Can someone please summarize this from “the top 10 reasons to fix the FASB’s conceptual framework”
9. Costs and Benefits
The FASB and IASB would do everyone a good turn by abandoning the timeworn notion that only statement preparers incur reporting costs and that only users reap the benefits. This chestnut isn’t true and never has been.
The costs of reporting aren’t borne by preparers but by their entities’ owners, who are also among the reports’ pri- mary users. Furthermore, managers benefit greatly from better public information that enables capital markets to establish more efficient security prices that reflect real risks.
There are no reasonable grounds for believing that markets respond to today’s inferior public information by bidding prices higher and accepting returns that are too low for their risk. In fact, the only rational response to incomplete and untrustworthy financial reports is lower security prices and higher capital costs.
The Boards’ discussions must articulate the point that management policies intended to reduce preparation costs diminish information quality and thus lead to higher information-gathering and processing costs. The seem- ingly economical practice of reporting only the bare min- imum is actually much more costly than just reporting what management already knows (or ought to know).
If users want to know assets’ market values not dis- closed by management, then all users must make deci- sions under uncertainty or elect to go through their own expensive estimation process. Adding to the total cost is the fact that the users’ self-generated data has question- able reliability and limited capacity to reduce uncertainty. If so, they demand higher returns, which, in turn, increase the reporting company’s cost of capital.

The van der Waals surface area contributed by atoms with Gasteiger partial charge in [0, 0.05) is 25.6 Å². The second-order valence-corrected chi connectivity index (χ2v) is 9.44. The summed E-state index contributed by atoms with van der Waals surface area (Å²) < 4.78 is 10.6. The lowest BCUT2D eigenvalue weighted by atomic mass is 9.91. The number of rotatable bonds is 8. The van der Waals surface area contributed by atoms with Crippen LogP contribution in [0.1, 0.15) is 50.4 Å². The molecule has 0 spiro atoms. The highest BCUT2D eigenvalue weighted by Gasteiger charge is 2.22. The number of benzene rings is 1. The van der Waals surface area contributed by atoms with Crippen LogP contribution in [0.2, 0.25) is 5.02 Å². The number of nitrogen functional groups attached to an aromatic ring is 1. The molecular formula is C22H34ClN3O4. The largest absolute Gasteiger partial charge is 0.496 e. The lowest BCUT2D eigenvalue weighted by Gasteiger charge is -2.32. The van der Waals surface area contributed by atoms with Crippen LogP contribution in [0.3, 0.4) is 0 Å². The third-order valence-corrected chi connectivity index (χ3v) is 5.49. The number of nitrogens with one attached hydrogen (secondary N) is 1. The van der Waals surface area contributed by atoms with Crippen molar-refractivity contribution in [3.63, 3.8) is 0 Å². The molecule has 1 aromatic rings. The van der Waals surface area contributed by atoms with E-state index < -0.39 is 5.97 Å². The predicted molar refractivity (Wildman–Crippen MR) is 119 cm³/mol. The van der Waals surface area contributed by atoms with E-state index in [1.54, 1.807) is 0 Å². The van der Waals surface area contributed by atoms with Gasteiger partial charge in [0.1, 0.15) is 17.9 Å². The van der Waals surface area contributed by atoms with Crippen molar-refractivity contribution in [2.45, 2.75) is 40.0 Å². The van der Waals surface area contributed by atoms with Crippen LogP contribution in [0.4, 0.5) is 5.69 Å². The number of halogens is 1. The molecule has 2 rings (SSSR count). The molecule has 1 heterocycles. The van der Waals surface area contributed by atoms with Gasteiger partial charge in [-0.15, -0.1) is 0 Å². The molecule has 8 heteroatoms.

A decision to reduce accounting costs unavoidably caus- es total costs to go higher. Considered within the context that the highest objective of financial reporting is promot- ing economic productivity, it’s clear that overall savings can be achieved by mandating additional disclosures of useful information. (In fact, we’re confident that managers and owners can reap even greater savings by voluntarily disclos- ing useful information that isn’t required.)
These points are controversial, but we encourage the Boards to expand their discussion to include all costs and benefits, not just the simplistic idea that managers bear all costs and gain no benefits while users gain all benefits and bear no costs. In fact, both sides incur costs and gain benefits; once that relationship is clear, constructive progress is sure to follow.